In a democracy, a prerequisite to change is that the political stars be properly aligned, whether the issue be the "fiscal cliff," immigration policy -- or gun violence. That alignment is, admittedly, disproportionately influenced by the "special interests" and their campaign contributions. But it is also, in no small measure, driven by public opinion.

President Obama, in the quotes at the top of this blog entry, says "he intends to press the [gun violence] issue with the public." He can be commended for his hope that the Newtown Massacre "does not just become another one of these routine episodes where it gets a lot of attention for a couple of weeks and then it drifts away."

The President is less clear as to how he will prevent that from happening. He will have a lot on his plate during 2013. There's a limit to how many speeches, on how many occasions, he can make about gun violence, or how effective they would be if he could.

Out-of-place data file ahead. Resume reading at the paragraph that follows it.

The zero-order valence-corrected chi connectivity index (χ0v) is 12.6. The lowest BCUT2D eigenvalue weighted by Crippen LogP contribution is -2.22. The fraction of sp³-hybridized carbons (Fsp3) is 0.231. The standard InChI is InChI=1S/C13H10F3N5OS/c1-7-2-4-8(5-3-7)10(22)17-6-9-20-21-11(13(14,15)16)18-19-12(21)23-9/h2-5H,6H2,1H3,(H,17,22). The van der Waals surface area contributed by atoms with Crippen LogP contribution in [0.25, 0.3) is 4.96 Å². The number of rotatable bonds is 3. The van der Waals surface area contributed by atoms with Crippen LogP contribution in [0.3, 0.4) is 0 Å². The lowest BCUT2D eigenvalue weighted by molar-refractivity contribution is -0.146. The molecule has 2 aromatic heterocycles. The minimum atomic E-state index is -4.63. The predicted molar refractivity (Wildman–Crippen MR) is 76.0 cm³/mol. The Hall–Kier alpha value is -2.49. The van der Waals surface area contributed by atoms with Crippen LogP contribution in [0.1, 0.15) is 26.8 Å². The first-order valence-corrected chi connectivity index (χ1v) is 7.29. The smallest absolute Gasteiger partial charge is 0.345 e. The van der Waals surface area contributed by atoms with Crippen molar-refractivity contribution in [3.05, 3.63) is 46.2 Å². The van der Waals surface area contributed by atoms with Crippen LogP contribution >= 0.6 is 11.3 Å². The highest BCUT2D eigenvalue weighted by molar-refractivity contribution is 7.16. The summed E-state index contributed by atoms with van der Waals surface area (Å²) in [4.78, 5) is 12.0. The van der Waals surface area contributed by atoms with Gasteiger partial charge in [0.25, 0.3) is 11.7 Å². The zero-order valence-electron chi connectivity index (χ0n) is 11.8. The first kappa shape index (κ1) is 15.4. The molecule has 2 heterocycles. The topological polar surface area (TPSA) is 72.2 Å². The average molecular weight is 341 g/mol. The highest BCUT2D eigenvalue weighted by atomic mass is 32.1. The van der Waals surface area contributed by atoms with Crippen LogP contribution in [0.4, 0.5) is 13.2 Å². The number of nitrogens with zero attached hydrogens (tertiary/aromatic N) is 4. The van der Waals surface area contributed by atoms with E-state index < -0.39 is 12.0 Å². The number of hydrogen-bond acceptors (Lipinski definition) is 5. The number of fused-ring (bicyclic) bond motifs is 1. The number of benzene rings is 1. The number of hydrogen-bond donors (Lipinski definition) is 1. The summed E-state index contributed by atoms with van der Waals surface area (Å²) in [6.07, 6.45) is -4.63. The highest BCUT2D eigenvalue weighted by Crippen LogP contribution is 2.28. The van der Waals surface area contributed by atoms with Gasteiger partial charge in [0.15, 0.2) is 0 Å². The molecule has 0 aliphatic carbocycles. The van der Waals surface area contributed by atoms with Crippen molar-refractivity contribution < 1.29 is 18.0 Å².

Public opinion is also driven by media coverage -- news, opinionated discussions, TV shows and feature films. And the media, like the President, will have a great many things to talk about during 2013 besides gun violence.

So here's an idea, suggested by something television has already shown its willingness to do.

We are regularly shown pictures of the members of our military killed in Iraq and Afghanistan -- ABC's "This Week" on Sunday mornings, PBS' "Evening News Hour" every evening, and probably others as well, once names are released and pictures are available.